On this day: a Manor House in England

Brooke_RemainsCheylesmore_HAGAM_tifThe manor house of Cheylesmore, England in a watercolour and ink painting by William Henry Brooke. dated the 25th of December, 1820.

The manor house of Cheylesmore, England in a watercolour and ink painting by William Henry Brooke, dated the 25th of December, 1820. Parts of the building date back to the year 1250, and some of its most famous residents were Edward, the Black Prince and Henry VI.

Unfortunately, much of what did survive the Second World War was demolished in a development project in the 1950s.

Cheylesmore now makes up part of the southern half of the city of Coventry in the West Midlands.

The Battle of the Saintes

The caption for this painting reads:
Lord Rodney’s flagship ‘Formidable’ breaking through the French line at the battle of the Saintes, 12th April 1782, painted between 1784 and 1787 by Lieutenant William Elliott of the Royal Navy.
Taking place in the West Indies, the Battle of the Saintes was part of the American Revolutionary War, and took place between the 9th and 12th of April, resulting in a decisive victory for Britain.
Lord Rodney_s flagship ‘Formidable_ breaking through the French line at the battle of the Saintes, 12th April 1782, painted between 1784 and 1787 by Lieutenant William Elliott of t

On this day: the Battle of Corunna

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The death of Sir John Moore X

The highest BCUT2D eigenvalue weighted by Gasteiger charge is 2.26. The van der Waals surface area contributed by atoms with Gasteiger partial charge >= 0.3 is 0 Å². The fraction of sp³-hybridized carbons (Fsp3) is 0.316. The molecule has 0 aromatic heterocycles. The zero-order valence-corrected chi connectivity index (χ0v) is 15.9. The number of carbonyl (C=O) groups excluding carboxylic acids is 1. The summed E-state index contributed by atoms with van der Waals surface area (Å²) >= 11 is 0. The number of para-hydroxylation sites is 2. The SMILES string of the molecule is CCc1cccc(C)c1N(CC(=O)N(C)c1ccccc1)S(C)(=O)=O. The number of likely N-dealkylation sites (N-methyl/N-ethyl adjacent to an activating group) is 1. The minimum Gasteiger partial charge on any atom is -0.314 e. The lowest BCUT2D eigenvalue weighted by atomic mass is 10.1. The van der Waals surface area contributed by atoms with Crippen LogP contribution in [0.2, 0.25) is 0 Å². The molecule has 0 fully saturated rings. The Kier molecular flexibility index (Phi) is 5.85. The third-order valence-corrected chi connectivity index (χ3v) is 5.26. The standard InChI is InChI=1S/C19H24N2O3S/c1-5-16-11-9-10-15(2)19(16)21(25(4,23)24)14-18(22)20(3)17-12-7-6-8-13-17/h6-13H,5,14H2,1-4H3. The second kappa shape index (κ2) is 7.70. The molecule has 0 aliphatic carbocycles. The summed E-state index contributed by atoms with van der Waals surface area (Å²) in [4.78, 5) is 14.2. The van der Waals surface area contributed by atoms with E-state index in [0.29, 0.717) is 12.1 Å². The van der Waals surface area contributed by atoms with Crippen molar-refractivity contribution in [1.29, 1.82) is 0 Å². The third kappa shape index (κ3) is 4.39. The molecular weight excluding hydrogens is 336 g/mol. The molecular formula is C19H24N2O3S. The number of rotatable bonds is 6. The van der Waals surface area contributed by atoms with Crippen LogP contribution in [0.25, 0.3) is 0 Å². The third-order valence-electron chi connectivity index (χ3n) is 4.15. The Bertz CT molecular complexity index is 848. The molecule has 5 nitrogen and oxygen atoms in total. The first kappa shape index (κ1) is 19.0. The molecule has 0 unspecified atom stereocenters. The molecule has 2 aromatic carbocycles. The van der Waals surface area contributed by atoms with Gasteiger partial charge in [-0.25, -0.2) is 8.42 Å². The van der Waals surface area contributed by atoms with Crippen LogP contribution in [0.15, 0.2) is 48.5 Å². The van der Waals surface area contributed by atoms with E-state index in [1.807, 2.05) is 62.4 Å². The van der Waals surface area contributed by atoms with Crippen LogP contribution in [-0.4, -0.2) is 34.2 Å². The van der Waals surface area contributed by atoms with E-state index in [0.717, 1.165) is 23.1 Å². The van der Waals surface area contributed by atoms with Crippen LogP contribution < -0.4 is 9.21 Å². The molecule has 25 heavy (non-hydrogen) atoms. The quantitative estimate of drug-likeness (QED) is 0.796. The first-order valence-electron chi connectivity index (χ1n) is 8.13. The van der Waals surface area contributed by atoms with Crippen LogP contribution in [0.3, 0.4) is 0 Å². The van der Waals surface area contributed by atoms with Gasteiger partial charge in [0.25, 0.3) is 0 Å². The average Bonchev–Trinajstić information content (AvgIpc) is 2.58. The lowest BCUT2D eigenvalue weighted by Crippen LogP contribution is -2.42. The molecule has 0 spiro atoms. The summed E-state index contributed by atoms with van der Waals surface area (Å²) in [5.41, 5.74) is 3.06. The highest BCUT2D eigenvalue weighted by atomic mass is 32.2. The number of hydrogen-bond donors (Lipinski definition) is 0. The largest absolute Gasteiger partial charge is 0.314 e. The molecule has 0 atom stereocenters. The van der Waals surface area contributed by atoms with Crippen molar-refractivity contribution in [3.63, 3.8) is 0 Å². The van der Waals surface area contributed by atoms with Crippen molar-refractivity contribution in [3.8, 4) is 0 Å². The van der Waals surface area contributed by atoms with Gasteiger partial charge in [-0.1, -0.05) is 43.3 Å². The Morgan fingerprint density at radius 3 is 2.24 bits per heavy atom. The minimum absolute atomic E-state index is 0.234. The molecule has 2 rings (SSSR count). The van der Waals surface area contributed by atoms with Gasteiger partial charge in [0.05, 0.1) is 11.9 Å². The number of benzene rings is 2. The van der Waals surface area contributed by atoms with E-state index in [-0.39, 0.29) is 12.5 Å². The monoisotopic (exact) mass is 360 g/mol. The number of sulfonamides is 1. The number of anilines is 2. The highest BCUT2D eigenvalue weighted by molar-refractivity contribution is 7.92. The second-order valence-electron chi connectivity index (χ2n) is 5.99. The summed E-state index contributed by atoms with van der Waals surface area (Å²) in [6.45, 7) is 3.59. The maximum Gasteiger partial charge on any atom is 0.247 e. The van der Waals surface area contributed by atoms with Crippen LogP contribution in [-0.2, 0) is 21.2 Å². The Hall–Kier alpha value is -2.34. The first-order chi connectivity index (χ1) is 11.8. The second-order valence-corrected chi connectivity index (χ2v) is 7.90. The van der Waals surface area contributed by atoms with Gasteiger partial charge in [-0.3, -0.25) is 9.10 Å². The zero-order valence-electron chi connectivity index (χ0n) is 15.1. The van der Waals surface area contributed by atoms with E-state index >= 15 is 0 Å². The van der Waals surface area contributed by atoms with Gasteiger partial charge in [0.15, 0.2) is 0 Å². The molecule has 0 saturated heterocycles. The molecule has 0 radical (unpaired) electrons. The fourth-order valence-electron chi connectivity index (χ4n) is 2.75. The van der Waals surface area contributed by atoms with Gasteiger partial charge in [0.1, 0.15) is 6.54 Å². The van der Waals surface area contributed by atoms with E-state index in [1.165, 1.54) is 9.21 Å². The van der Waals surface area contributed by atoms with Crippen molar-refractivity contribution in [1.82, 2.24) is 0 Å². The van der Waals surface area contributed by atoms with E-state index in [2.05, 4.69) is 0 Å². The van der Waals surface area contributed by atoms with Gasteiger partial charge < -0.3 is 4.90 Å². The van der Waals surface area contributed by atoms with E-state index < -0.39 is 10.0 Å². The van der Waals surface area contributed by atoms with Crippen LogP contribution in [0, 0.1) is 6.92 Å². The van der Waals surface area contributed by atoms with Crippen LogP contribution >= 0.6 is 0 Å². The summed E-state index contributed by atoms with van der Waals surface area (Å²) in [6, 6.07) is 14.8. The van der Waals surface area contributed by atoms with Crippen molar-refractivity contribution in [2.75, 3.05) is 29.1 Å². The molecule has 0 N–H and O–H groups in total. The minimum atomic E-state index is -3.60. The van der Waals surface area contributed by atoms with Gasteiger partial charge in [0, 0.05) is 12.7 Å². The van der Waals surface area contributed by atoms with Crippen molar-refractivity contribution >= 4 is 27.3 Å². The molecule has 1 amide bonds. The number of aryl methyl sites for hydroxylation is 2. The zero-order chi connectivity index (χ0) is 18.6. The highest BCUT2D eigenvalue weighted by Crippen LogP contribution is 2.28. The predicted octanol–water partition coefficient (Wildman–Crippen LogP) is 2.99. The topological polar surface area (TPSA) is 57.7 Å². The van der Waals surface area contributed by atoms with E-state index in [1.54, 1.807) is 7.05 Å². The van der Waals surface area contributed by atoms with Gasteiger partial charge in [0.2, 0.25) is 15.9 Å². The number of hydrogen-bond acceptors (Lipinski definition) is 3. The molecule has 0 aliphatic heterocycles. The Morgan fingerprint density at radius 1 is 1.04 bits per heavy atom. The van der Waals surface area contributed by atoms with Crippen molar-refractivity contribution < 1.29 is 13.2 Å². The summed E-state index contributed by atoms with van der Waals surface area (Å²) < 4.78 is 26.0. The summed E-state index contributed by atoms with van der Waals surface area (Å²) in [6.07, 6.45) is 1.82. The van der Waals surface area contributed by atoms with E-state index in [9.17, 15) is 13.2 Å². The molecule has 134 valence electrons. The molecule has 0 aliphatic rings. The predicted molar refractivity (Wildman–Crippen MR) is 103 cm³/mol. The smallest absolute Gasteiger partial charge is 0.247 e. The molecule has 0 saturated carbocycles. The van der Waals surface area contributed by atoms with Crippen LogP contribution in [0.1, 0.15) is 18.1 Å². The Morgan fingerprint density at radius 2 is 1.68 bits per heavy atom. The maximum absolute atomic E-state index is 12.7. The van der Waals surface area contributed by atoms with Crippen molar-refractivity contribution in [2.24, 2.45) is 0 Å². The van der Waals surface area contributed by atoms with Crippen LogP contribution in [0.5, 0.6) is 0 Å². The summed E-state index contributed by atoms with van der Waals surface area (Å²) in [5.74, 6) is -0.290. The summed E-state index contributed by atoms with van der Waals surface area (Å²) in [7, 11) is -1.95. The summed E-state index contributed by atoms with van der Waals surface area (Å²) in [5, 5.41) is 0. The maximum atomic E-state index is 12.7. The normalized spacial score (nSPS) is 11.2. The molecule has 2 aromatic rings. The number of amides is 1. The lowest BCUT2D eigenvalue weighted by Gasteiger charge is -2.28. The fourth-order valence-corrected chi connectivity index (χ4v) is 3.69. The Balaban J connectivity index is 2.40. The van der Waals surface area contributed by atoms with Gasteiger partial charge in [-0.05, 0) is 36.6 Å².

Part of the Peninsula War (1807-14), the Battle of Corunna took place in Spain on the 16th of January, 1809.

Fought in Galicia, the battle was between the United Kingdom and France, and concluded with a British victory. However, the battle also paved the way for French occupation of other areas.

The British lost 900 men; the French lost between 600 and 700.

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Amongst the British dead was Sir John Moore, who was reassured of his victory before he died.

On this day…

This hand-coloured etching of London’s Theatre Royal, Drury Lane was published on the 25th of November, 1812.

When this etching was published the building had only been opened a few weeks. This is the third theatre to have stood there, and it was opened on the tenth of October that year. It is the same building that now stands on the site.

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On this day: Elizabeth Gaskell was born

1832 portrait of English writer and biographer Elizabeth Gaskell (1810-65)

Elizabeth Gaskell in 1832, the year of her marriage.

English author Elizabeth Gaskell, the Victorian era creator of stories such as Cranford and North and South, was born on the 29th of September, 1810.

Her first novel, Mary Barton, was published in 1848.

Miss Matty and her brother Peter from Cranford by Elizabeth Gaskell 1917

A 1917 illustration of Cranford.

Cranford and North and South, both of which have recently been adapted into very popular television series, were published in the 1850s.

A Visitor’s Guide To Jane Austen’s England by Sue Wilkes

A Visitor's Guide To Jane Austen's England by Sue Wilkes

Discover Jane Austen’s England